Derry Concern Group issues fresh appeal for Pakistan flood victims

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Over the past few years the Derry Concern group has launched a number of requests from the public for funds to support our fellow human beings affected by a number of disasters.

The war in Afghanistan has led to untold suffering for the whole population.

War closer to home in Ukraine has led to three million people forced to emigrate and six million displaced internally. In both these disasters Concern was supported by the generosity of the people of Derry and Donegal.

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Another threat to mankind as a whole is climate change. It may well be that the exceptional summer we have enjoyed was caused by changes to our climate. The people of Pakistan are experiencing its horrendous negative impact.

People going to their village to check the situation and to take out the things. Location near Sanjar Chang town in Sindh. Photo: Emmanuel Guddo/Concern WorldwidePeople going to their village to check the situation and to take out the things. Location near Sanjar Chang town in Sindh. Photo: Emmanuel Guddo/Concern Worldwide
People going to their village to check the situation and to take out the things. Location near Sanjar Chang town in Sindh. Photo: Emmanuel Guddo/Concern Worldwide

The local flash floods of 2017 are a distant memory to most of us but not to those directly affected, among them the man who had to carry his mother on his back to safety as the water rushed through their house in Burnfoot, Donegal.

The people in Eglinton were rescued by a local farmer on his tractor. Farmers in the Glenelly valley had fields ruined as huge boulders were dumped by the swollen river. For these people there was fear as the floods overwhelmed them and continuing anxiety in the following weeks and even years.

Whatever these problems for the people most affected, only a small number of people had to be rescued, houses and businesses had to be cleaned and infrastructure like bridges had to be repaired.

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Given that we live in a comparatively rich country, the trauma was not widespread or long lasting. Nobody died and the impact was for most short lived.

In many cases those who were affected were able to make insurance claims or sought direct help from various government agencies.

The floods of 2017 do give us an insight into the situation in Pakistan but the scale is so much worse. Caused by global warming heating the Indian Ocean, there have been mega monsoon rains, never experienced before.

A huge volume of water from the monsoon rains has collided with meltwater from glaciers high in the mountains.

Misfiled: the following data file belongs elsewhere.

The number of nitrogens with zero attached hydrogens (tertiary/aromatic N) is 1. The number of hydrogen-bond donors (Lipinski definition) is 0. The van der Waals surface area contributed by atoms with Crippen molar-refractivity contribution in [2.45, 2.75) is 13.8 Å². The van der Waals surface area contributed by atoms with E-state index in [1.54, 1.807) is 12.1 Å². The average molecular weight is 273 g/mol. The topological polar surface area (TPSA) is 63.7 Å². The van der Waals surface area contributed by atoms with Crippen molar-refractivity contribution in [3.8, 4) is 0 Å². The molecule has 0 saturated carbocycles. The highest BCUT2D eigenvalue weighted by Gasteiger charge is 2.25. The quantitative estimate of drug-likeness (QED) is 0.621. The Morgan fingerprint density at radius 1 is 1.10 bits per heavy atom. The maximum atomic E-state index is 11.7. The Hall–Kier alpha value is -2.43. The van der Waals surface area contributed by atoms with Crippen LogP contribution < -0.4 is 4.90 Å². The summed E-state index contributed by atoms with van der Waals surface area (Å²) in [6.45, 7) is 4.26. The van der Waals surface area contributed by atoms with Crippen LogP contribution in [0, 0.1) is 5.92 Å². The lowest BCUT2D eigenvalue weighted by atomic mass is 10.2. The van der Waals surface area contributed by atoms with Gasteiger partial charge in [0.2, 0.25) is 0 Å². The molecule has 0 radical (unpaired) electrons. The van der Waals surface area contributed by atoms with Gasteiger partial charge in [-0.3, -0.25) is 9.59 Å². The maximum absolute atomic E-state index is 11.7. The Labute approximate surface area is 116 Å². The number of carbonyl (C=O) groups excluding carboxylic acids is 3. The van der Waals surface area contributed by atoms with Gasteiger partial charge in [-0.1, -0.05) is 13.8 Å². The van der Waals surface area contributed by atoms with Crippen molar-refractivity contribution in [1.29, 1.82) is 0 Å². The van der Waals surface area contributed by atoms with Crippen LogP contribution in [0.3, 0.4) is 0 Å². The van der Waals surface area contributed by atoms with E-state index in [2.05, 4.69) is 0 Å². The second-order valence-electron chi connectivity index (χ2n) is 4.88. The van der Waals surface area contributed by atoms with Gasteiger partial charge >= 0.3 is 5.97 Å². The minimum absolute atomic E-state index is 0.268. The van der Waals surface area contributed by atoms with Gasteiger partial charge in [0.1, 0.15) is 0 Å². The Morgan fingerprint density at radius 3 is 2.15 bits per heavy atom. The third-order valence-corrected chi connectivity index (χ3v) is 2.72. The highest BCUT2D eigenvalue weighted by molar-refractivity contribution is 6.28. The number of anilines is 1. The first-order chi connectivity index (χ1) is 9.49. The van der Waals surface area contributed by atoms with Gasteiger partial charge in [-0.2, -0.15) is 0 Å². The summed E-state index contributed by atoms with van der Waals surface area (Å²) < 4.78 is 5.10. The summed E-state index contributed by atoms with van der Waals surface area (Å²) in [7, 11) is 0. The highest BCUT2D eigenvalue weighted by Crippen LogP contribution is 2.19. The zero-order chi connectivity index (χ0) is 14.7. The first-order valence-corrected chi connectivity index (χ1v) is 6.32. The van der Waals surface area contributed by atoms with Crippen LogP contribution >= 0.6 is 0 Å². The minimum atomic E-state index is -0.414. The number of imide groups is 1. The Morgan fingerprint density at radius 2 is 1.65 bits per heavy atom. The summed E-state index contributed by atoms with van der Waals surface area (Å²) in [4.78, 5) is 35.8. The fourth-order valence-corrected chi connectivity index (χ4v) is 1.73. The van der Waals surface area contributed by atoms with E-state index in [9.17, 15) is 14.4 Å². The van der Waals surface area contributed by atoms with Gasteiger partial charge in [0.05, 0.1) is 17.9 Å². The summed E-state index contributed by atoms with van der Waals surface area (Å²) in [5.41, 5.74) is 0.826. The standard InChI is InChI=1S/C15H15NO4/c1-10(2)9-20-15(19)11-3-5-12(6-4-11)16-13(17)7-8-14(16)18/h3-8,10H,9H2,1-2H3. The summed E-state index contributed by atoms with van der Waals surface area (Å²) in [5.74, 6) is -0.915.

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The devastation is hard to imagine. One third of the country is reported to be flooded. Over a thousand people have been killed with many reported missing.

Whole villages in the mountains have been swept away. Vital to survival, large areas of farmland are destroyed. Communications in many areas are impossible as the flood water and infrastructure destruction makes even estimating the extent of the problems impossible.

Crops needed for survival rice, vegetables and fruit have been ruined. The capacity of the people to cope is limited.

The population of Pakistan is 240 million. Concern Worldwide has been working in Pakistan for many years. It is estimated that 24 per cent of the population are already suffer from hunger.

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Concern has been working for years to provide emergency food and help to farmers to develop greater food security. In this emergency Concern is providing cash to purchase tarpaulins for emergency shelter, food and medical supplies.

Concern is part of Disasters Emergency Committee (DEC) , an umbrella group of 15 charities, coordinating help on the ground. Concern’s experience in Pakistan will be invaluable in the emergency response and long term recovery.

The resources available to cope with this disaster do not exist with the government or local population. Thirty three million people have been affected by the floods. Many of them are barely coping in normal circumstances.

As always the biggest impact of these situations are felt by the poorest in society. It is a cruel irony that Pakistan, as a poor country, contributes less than one per cent to global warming but is in the top ten of countries around the world affected most by its impact.

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There is a sense in which our relative prosperity, linked to the excessive use of fossil fuels since the Industrial Revolution, has led to serious problems in Pakistan and in many other poor countries in the world.

The Pakistani government has made an urgent appeal for international assistance. António Guterres, the United Nations (UN) Secretary General, has launched an appeal to the international community for $160 to help in the immediate aftermath of the floods. There are estimates of $10 million to repair the damage long term.

Some of us have experienced at first hand the misery of flooding at a local level.

The Concern group in Derry hopes to contribute in a small way to the altogether more serious suffering of people in Pakistan and has launched an appeal on their behalf.

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Donations will be channeled to those working already on the ground with Concern in Pakistan.

Donations can be made to the appeal at the bookshop in Ferryquay Street or sent directly to Concern through their website. There is also a direct link: